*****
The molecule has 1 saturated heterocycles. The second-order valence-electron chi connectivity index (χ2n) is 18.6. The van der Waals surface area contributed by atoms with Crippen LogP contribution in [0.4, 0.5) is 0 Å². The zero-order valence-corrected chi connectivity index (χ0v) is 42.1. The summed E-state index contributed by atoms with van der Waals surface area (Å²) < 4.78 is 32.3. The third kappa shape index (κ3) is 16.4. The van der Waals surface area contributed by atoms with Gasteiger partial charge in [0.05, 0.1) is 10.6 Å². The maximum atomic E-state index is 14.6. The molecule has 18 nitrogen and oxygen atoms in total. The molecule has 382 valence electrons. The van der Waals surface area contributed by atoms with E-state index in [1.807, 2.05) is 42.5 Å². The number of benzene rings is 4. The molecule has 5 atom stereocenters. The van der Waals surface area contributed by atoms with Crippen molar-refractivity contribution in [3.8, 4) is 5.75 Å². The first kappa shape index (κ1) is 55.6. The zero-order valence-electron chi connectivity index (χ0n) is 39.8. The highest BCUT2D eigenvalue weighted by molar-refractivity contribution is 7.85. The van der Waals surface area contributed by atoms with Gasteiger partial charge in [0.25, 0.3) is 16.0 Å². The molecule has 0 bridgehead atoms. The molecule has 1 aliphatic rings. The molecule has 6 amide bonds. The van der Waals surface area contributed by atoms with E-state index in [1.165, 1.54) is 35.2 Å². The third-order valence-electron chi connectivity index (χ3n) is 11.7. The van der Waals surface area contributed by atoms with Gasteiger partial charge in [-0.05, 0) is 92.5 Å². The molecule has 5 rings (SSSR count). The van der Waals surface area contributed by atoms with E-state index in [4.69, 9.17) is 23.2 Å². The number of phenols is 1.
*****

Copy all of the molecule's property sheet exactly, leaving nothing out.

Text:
The molecule has 1 saturated heterocycles. The second-order valence-electron chi connectivity index (χ2n) is 18.6. The van der Waals surface area contributed by atoms with Crippen LogP contribution in [0.4, 0.5) is 0 Å². The zero-order valence-corrected chi connectivity index (χ0v) is 42.1. The summed E-state index contributed by atoms with van der Waals surface area (Å²) < 4.78 is 32.3. The third kappa shape index (κ3) is 16.4. The van der Waals surface area contributed by atoms with Gasteiger partial charge in [0.05, 0.1) is 10.6 Å². The maximum atomic E-state index is 14.6. The molecule has 18 nitrogen and oxygen atoms in total. The molecule has 382 valence electrons. The van der Waals surface area contributed by atoms with E-state index in [1.807, 2.05) is 42.5 Å². The number of benzene rings is 4. The molecule has 5 atom stereocenters. The van der Waals surface area contributed by atoms with Crippen molar-refractivity contribution in [3.8, 4) is 5.75 Å². The first kappa shape index (κ1) is 55.6. The zero-order valence-electron chi connectivity index (χ0n) is 39.8. The highest BCUT2D eigenvalue weighted by molar-refractivity contribution is 7.85. The van der Waals surface area contributed by atoms with Gasteiger partial charge in [0.25, 0.3) is 16.0 Å². The molecule has 0 bridgehead atoms. The molecule has 1 aliphatic rings. The molecule has 6 amide bonds. The van der Waals surface area contributed by atoms with E-state index in [1.165, 1.54) is 35.2 Å². The third-order valence-electron chi connectivity index (χ3n) is 11.7. The van der Waals surface area contributed by atoms with Gasteiger partial charge in [-0.05, 0) is 92.5 Å². The molecule has 5 rings (SSSR count). The van der Waals surface area contributed by atoms with E-state index in [4.69, 9.17) is 23.2 Å². The number of phenols is 1.